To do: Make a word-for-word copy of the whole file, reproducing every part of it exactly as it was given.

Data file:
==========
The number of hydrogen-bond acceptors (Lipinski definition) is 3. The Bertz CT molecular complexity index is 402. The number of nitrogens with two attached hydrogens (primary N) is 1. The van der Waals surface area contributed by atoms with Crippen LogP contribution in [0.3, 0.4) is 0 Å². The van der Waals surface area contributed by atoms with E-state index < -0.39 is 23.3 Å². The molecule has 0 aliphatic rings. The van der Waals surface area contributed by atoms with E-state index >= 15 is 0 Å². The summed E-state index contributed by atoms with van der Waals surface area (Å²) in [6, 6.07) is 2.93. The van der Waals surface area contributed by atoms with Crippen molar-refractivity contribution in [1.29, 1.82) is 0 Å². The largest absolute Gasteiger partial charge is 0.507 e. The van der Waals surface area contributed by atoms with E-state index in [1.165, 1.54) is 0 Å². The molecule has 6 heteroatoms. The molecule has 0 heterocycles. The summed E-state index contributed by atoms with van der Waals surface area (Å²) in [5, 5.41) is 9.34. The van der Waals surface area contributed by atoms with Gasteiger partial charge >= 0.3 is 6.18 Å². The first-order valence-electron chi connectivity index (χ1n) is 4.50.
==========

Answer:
The number of hydrogen-bond acceptors (Lipinski definition) is 3. The Bertz CT molecular complexity index is 402. The number of nitrogens with two attached hydrogens (primary N) is 1. The van der Waals surface area contributed by atoms with Crippen LogP contribution in [0.3, 0.4) is 0 Å². The van der Waals surface area contributed by atoms with E-state index < -0.39 is 23.3 Å². The molecule has 0 aliphatic rings. The van der Waals surface area contributed by atoms with E-state index >= 15 is 0 Å². The summed E-state index contributed by atoms with van der Waals surface area (Å²) in [6, 6.07) is 2.93. The van der Waals surface area contributed by atoms with Crippen molar-refractivity contribution in [1.29, 1.82) is 0 Å². The largest absolute Gasteiger partial charge is 0.507 e. The van der Waals surface area contributed by atoms with E-state index in [1.165, 1.54) is 0 Å². The molecule has 6 heteroatoms. The molecule has 0 heterocycles. The summed E-state index contributed by atoms with van der Waals surface area (Å²) in [5, 5.41) is 9.34. The van der Waals surface area contributed by atoms with Gasteiger partial charge >= 0.3 is 6.18 Å². The first-order valence-electron chi connectivity index (χ1n) is 4.50.